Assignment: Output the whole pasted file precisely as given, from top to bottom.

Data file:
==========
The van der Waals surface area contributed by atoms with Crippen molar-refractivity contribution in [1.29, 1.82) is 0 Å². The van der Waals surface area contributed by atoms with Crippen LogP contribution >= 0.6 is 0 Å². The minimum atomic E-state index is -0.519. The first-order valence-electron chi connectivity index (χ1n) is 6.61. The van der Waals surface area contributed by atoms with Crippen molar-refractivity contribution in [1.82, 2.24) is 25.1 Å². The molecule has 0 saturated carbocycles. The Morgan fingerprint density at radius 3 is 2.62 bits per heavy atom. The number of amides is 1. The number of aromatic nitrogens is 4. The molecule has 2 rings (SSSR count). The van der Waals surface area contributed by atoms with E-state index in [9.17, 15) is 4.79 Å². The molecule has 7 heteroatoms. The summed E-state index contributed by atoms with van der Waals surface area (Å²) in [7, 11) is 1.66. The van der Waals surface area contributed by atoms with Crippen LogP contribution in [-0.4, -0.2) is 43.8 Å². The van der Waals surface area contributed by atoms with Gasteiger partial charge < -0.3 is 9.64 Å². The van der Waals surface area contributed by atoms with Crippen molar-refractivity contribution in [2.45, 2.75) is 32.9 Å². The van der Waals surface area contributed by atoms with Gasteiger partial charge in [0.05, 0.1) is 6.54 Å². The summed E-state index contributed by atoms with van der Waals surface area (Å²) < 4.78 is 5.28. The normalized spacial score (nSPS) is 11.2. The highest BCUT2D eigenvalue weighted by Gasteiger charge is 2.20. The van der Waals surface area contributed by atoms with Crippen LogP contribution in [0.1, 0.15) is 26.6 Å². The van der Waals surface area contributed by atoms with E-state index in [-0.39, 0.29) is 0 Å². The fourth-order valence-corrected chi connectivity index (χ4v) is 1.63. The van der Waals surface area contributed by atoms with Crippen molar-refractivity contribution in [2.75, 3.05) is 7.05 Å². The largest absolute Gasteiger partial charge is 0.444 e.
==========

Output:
The van der Waals surface area contributed by atoms with Crippen molar-refractivity contribution in [1.29, 1.82) is 0 Å². The van der Waals surface area contributed by atoms with Crippen LogP contribution >= 0.6 is 0 Å². The minimum atomic E-state index is -0.519. The first-order valence-electron chi connectivity index (χ1n) is 6.61. The van der Waals surface area contributed by atoms with Crippen molar-refractivity contribution in [1.82, 2.24) is 25.1 Å². The molecule has 0 saturated carbocycles. The Morgan fingerprint density at radius 3 is 2.62 bits per heavy atom. The number of amides is 1. The number of aromatic nitrogens is 4. The molecule has 2 rings (SSSR count). The van der Waals surface area contributed by atoms with E-state index in [9.17, 15) is 4.79 Å². The molecule has 7 heteroatoms. The summed E-state index contributed by atoms with van der Waals surface area (Å²) in [7, 11) is 1.66. The van der Waals surface area contributed by atoms with Crippen LogP contribution in [-0.4, -0.2) is 43.8 Å². The van der Waals surface area contributed by atoms with Gasteiger partial charge < -0.3 is 9.64 Å². The van der Waals surface area contributed by atoms with Crippen molar-refractivity contribution in [2.45, 2.75) is 32.9 Å². The van der Waals surface area contributed by atoms with Gasteiger partial charge in [0.05, 0.1) is 6.54 Å². The summed E-state index contributed by atoms with van der Waals surface area (Å²) < 4.78 is 5.28. The normalized spacial score (nSPS) is 11.2. The highest BCUT2D eigenvalue weighted by Gasteiger charge is 2.20. The van der Waals surface area contributed by atoms with Crippen LogP contribution in [0.1, 0.15) is 26.6 Å². The van der Waals surface area contributed by atoms with E-state index in [-0.39, 0.29) is 0 Å². The fourth-order valence-corrected chi connectivity index (χ4v) is 1.63. The van der Waals surface area contributed by atoms with Crippen molar-refractivity contribution in [2.75, 3.05) is 7.05 Å². The largest absolute Gasteiger partial charge is 0.444 e.